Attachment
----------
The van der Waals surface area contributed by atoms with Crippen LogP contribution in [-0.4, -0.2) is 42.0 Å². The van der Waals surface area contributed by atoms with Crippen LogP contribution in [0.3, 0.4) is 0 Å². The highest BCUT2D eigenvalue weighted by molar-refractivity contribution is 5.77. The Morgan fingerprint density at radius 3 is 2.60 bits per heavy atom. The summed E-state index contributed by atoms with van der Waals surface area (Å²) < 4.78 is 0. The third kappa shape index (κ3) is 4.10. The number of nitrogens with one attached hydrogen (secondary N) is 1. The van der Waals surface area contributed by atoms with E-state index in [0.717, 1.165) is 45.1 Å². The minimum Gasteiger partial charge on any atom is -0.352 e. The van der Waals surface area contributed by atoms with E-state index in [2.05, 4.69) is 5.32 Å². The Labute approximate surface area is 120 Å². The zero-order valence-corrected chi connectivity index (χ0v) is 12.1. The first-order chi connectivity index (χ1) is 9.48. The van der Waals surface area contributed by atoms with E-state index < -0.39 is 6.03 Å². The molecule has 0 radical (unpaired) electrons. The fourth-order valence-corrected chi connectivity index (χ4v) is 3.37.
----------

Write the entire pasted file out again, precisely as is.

The van der Waals surface area contributed by atoms with Crippen LogP contribution in [-0.4, -0.2) is 42.0 Å². The van der Waals surface area contributed by atoms with Crippen LogP contribution in [0.3, 0.4) is 0 Å². The highest BCUT2D eigenvalue weighted by molar-refractivity contribution is 5.77. The Morgan fingerprint density at radius 3 is 2.60 bits per heavy atom. The summed E-state index contributed by atoms with van der Waals surface area (Å²) < 4.78 is 0. The third kappa shape index (κ3) is 4.10. The number of nitrogens with one attached hydrogen (secondary N) is 1. The van der Waals surface area contributed by atoms with E-state index in [0.717, 1.165) is 45.1 Å². The minimum Gasteiger partial charge on any atom is -0.352 e. The van der Waals surface area contributed by atoms with E-state index in [2.05, 4.69) is 5.32 Å². The Labute approximate surface area is 120 Å². The zero-order valence-corrected chi connectivity index (χ0v) is 12.1. The first-order chi connectivity index (χ1) is 9.48. The van der Waals surface area contributed by atoms with E-state index < -0.39 is 6.03 Å². The molecule has 0 radical (unpaired) electrons. The fourth-order valence-corrected chi connectivity index (χ4v) is 3.37.